PM hears calls for extension of jobs furlough

The Prime Minister fielded calls for an extension of the jobs furlough scheme during an emergency Cobra meeting with devolved ministers.

The British Government was not forthcoming with support in response, Northern Ireland’s deputy First Minister Michelle O’Neill said.

A so-called circuit breaker, a short-term return to lockdown, was not discussed during the meeting with Boris Johnson, the Sinn Fein vice-president added.

Coronavirus – Tue Sep 22, 2020
Coronavirus – Tue Sep 22, 2020

She said: “It is very clear that we all need to take action that is commensurate to the risk posed in each of our areas of responsibility.

“I made it very clear in the conversation today that we need to have a very focused north-south, east-west approach, that we need to be working across this island and between the two islands in terms of our response.

“We are facing a very difficult winter. I raised the issue of the furlough scheme and financial supports if we have to take more draconian measures, which I hope that we do not get to that point.”

On Thursday, Stormont ministers will discuss what potential “tools” they can use to handle the current stage of the crisis.

Ms O’Neill added: “It was necessary to raise those issues because ultimately when you have to move draconian measures then we need to be able to financially support families and workers and be able to allow them to do the right thing in what is going to be a very difficult winter.”

Fresh Covid-19 restrictions are to be extended to all of Northern Ireland from this evening.

There will be no mixing of households indoors with exemptions, while no more than six people from two households can meet in a garden.

Previously, the measures only applied to Belfast and Ballymena in Co Antrim.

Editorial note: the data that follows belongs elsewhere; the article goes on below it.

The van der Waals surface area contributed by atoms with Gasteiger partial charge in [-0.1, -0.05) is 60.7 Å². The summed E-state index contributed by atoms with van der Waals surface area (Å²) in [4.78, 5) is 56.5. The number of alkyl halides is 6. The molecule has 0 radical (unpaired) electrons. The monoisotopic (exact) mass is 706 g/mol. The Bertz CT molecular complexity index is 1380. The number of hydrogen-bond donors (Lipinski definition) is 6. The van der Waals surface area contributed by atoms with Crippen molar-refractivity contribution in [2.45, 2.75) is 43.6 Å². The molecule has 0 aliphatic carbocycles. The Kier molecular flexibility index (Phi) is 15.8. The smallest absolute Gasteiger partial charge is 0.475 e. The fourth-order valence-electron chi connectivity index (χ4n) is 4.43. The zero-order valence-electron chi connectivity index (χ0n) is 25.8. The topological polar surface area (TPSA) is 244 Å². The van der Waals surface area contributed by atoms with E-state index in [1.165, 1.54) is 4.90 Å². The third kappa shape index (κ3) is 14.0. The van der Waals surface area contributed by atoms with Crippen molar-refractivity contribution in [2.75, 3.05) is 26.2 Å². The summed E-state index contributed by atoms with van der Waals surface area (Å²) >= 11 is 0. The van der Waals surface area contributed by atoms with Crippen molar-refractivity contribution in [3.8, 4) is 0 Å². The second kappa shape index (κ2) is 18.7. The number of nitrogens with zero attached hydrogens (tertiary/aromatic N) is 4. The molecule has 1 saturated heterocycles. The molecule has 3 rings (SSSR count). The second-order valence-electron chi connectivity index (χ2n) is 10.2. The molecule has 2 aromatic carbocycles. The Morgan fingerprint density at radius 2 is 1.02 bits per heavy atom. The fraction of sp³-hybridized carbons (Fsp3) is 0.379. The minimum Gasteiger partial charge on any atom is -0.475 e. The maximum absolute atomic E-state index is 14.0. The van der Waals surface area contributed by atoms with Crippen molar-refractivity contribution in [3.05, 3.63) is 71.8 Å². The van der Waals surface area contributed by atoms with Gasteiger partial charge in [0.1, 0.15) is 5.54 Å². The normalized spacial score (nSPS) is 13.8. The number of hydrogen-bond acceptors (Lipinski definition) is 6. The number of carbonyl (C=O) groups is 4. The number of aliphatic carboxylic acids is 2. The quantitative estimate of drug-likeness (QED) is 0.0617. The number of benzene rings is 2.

The deputy First Minister said: “I also want to prioritise schools remaining open.

“We have an inevitable rise in positive cases, that is going to continue but the window of opportunity should not be missed. We have a chance now in the next two to three weeks to try and reverse the trend.”

She said they had to consider whether lessons could be learned from how people had responded globally.

Pubs which do not serve food are due to open on Wednesday, despite the fresh restrictions.

Ms O’Neill said: “I think it is a confusing message that you are moving towards opening up a sector, but the pub sector is the only part of that entire hospitality sector that has not opened.

“You have to be reasonable about that, 30,000 jobs are impacted by that sector not being opened.”

She said there was a difference between a regulated setting with good hygiene measures in place and people’s own homes, where they feel more relaxed and are less likely to wash their hands.

“I accept that is a slightly conflicting message there but we would only be moving forward if the science and health advice say that we can,” she added.